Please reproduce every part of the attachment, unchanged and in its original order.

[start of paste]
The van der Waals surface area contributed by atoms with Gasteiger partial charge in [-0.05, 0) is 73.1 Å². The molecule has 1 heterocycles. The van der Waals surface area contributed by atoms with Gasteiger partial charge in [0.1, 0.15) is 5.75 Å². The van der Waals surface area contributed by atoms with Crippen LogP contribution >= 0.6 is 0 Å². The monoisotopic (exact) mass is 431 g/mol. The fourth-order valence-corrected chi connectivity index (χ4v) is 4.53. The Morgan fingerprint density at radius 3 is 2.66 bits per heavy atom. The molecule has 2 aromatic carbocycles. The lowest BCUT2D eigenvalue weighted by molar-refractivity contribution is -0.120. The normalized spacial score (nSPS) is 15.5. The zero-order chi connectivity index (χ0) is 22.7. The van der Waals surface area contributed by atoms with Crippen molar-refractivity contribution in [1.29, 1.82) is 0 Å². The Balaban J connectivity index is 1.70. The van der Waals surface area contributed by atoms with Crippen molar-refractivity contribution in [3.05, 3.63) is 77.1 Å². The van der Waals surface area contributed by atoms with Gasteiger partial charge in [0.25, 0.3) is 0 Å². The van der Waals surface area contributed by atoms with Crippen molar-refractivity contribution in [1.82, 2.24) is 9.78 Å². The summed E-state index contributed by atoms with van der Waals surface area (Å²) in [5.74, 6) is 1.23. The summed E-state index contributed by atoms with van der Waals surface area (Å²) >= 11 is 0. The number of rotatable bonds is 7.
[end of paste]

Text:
The van der Waals surface area contributed by atoms with Gasteiger partial charge in [-0.05, 0) is 73.1 Å². The molecule has 1 heterocycles. The van der Waals surface area contributed by atoms with Gasteiger partial charge in [0.1, 0.15) is 5.75 Å². The van der Waals surface area contributed by atoms with Crippen LogP contribution >= 0.6 is 0 Å². The monoisotopic (exact) mass is 431 g/mol. The fourth-order valence-corrected chi connectivity index (χ4v) is 4.53. The Morgan fingerprint density at radius 3 is 2.66 bits per heavy atom. The molecule has 2 aromatic carbocycles. The lowest BCUT2D eigenvalue weighted by molar-refractivity contribution is -0.120. The normalized spacial score (nSPS) is 15.5. The zero-order chi connectivity index (χ0) is 22.7. The van der Waals surface area contributed by atoms with Crippen molar-refractivity contribution in [1.29, 1.82) is 0 Å². The Balaban J connectivity index is 1.70. The van der Waals surface area contributed by atoms with Crippen molar-refractivity contribution in [3.05, 3.63) is 77.1 Å². The van der Waals surface area contributed by atoms with Gasteiger partial charge in [0.25, 0.3) is 0 Å². The van der Waals surface area contributed by atoms with Crippen molar-refractivity contribution in [1.82, 2.24) is 9.78 Å². The summed E-state index contributed by atoms with van der Waals surface area (Å²) in [5.74, 6) is 1.23. The summed E-state index contributed by atoms with van der Waals surface area (Å²) >= 11 is 0. The number of rotatable bonds is 7.